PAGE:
Being socially awkward is not just a problem kids face; adults can battle with social skills too, leading to anxiety and even serious phobias.
Struggles with social skills in adulthood can cause avoidance of social situations and interfere with building long-lasting relationships.
Providing social skills training to clients with anxiety, fear of public speaking, and similar issues could ensure more optimal functioning.
This article provides strategies and training options for the development of various social skills. Several resources to help target specific struggles related to the development of social skills in adults are also included, and the approaches can be tailored to improve social responses in specific domains.
Before you continue, we thought you might like to download our three Positive Psychology Exercises for free. These science-based exercises will explore fundamental aspects of positive psychology including strengths, values, and self-compassion, and will give you the tools to enhance the wellbeing of your clients, students, or employees.
This Article Contains:
Social Skills Training for Adults Explained
Social skills training includes interventions and instructional methods that help an individual improve and understand social behavior. The goal of social skills training is to teach people about verbal and nonverbal behaviors that are involved in typical social interactions (“Social,” n.d.).
Social skills training is usually initiated when adults have not learned or been taught appropriate interpersonal skills or have trouble reading subtle cues in social interactions. These instances can also be associated with disorders that impede social development, such as autism.
Therapists who practice social skills training first focus on breaking down more complex social behaviors into smaller portions. Next, they develop an individualized program for patients, depending on what social skills they need to work on, and gradually introduce those skills to their patients, building up their confidence through gradual exposure.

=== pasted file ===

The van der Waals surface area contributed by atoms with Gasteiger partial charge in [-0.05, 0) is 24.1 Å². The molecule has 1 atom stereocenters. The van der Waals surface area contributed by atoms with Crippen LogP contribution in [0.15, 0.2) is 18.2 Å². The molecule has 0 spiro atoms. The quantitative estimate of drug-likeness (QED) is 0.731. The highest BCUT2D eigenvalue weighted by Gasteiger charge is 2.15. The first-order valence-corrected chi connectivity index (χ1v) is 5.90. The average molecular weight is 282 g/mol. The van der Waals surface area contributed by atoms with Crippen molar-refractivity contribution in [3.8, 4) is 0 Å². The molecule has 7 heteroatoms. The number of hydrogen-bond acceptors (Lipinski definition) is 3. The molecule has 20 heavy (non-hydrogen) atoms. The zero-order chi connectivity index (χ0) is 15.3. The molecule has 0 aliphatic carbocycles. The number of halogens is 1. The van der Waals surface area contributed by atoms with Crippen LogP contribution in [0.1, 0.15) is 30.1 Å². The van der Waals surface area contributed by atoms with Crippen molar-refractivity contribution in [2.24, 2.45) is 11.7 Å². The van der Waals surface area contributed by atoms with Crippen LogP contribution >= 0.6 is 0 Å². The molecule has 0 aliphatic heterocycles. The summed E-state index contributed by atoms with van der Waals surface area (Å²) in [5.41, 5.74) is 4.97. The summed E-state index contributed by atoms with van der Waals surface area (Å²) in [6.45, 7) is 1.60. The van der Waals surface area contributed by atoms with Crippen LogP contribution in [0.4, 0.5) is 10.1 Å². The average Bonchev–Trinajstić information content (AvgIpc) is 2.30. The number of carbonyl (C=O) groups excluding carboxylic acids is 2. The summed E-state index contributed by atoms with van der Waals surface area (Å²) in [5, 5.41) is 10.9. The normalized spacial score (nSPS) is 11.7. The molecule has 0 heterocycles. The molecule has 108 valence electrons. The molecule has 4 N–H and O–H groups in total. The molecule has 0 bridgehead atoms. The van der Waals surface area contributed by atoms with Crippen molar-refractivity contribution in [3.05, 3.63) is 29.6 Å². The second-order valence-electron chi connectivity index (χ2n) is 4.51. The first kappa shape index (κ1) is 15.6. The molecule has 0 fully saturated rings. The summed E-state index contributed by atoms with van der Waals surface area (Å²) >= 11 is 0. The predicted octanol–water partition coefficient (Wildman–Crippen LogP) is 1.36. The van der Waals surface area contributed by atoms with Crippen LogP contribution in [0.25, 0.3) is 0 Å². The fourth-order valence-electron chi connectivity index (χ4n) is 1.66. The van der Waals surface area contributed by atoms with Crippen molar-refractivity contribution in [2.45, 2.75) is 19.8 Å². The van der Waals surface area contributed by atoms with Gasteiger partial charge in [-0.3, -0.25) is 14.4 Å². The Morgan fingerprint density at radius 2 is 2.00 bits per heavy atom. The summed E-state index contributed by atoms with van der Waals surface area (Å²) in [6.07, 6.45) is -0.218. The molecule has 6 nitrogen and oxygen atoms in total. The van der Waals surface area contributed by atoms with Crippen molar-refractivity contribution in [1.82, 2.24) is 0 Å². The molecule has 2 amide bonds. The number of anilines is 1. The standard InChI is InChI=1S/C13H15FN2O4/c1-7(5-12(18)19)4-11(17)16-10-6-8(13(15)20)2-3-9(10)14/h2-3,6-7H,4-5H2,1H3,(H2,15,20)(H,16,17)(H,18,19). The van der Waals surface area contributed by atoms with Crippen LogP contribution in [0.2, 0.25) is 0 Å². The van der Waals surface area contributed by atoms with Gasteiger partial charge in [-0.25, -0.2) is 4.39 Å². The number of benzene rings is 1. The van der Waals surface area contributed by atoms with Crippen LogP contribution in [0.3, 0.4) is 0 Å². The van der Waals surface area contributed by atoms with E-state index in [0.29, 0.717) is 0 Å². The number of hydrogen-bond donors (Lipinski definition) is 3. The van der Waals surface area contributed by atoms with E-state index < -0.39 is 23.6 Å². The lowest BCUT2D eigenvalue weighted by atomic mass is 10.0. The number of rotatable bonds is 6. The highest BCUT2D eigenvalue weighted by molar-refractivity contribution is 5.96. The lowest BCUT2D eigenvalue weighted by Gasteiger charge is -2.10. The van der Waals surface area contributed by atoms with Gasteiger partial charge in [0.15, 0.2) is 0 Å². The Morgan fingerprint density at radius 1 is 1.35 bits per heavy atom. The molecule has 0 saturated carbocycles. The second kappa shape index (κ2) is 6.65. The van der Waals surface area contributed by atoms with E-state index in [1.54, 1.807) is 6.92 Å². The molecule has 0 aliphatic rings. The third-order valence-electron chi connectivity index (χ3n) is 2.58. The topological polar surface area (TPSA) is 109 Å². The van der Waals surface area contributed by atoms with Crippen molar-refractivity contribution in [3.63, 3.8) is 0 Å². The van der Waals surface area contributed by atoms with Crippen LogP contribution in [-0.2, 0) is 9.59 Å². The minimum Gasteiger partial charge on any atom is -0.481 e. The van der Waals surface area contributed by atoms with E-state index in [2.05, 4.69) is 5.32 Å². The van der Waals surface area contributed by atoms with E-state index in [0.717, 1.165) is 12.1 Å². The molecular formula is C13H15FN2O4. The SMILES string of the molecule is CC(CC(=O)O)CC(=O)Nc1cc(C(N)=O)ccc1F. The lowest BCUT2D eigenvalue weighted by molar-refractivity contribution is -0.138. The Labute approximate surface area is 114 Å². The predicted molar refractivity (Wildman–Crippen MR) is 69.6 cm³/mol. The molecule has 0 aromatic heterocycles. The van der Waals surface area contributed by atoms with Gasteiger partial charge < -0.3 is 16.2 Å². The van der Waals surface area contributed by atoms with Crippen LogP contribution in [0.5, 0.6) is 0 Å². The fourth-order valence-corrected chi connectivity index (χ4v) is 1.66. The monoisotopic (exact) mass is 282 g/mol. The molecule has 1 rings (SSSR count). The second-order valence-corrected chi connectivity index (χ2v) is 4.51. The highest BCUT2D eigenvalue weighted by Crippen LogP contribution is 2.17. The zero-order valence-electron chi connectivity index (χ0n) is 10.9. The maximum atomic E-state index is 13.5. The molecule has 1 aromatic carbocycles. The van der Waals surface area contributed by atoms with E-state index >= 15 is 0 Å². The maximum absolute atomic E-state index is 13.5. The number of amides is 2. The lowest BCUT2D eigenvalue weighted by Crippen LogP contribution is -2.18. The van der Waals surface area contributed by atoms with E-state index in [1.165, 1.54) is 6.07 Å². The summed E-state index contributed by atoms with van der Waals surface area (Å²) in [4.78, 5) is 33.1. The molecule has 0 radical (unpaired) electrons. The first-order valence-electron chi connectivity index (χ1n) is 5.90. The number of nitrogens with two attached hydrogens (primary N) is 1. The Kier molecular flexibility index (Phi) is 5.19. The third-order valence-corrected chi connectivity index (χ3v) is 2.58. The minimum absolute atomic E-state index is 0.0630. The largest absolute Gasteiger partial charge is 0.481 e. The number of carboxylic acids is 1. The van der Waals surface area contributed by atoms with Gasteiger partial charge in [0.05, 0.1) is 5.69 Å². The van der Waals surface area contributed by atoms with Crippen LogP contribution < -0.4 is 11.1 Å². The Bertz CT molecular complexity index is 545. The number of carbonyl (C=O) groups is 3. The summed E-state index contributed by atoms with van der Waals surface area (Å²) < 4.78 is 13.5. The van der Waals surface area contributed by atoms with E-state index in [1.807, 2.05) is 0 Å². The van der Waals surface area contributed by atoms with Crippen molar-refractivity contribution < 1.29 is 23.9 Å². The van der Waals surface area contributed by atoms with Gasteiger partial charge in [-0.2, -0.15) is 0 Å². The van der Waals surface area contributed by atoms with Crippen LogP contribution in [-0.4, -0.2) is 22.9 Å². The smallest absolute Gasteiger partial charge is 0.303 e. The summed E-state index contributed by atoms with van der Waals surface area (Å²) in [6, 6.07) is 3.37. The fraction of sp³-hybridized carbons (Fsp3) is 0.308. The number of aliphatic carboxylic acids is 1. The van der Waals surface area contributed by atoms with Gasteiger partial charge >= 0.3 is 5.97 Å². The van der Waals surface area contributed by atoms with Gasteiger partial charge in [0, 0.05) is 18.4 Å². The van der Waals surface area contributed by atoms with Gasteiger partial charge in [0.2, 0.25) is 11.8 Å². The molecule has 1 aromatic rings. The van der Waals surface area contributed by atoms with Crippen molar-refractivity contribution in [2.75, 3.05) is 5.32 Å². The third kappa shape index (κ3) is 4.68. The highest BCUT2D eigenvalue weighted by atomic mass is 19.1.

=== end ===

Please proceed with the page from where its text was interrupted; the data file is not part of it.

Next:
For instance, a person who has trouble making eye contact because of anxiety in social situations might be given strategies to maintain eye contact by the therapist. Eye contact is the foundation for most social interaction, and interventions will often start with improving the individual’s ability to maintain eye contact.
During therapy, other challenging areas will be identified such as starting or maintaining a conversation or asking questions. Each session will focus on different activities that typically involve role-play and sometimes will take place in a group setting to simulate different social experiences.
Once confidence has been built up during therapy or social skills group settings, these social skills can be brought into daily life.
Useful assessments: Tests, checklists, questionnaires, & scales
Before engaging your clients in social skills interventions or any type of therapeutic intervention, it is important to determine if social skills therapy is a good approach to help them with their current situation.
The Is Social Skills Training Right for Me? checklist is a self-assessment opportunity for clients to determine if social skills therapy is appropriate for their specific situation or if another approach will be more beneficial.
However, self-assessment activities can sometimes be unreliable, as the individual might not fully understand the treatment models that are available to them. Additionally, if a client has issues with social skills, they may not be aware of their deficiencies in social situations.
In these situations, therapists should ask clients about the issues they are having and encourage them to engage in self-questioning during sessions.
9 Questions to ask your clients
Prior to starting social skills training or activities, the therapist and client should narrow down which areas need help. A therapist can do this by asking the client a series of questions, including:
- Where do you think you are struggling?
- Are there any social situations that make you feel anxious, upset, or nervous?
- Do you avoid any specific social situations or actions?
- Have you ever had anyone comment on your social behavior? What have they said?
- What do you think will help you improve the skills you are struggling with?
Clients can also ask themselves some questions to determine if the social skills therapy process is right for them.
These questions can include:
- What aspects of my life am I struggling with?
- Are there specific social situations or skills that I struggle with?
- Do I have trouble keeping or maintaining relationships with friends, family members, and coworkers?
- Am I avoiding specific social situations out of fear?
Getting clients to ask these questions will help determine if this process will benefit them. Having clients “buy in” to the process is important, to ensure that the approach is right for them and increase the likelihood that they will be engaged to complete activities with a reasonable degree of efficacy.
Social Skills Coaching: 2 Best Activities
Eye contact is considered one of the most important aspects of communication.
It is estimated that adults make eye contact 30–60% of the time in general conversation, increasing to 60–70% of the time when trying to form a more intimate relationship (Cognitive Development Learning Centre, 2019).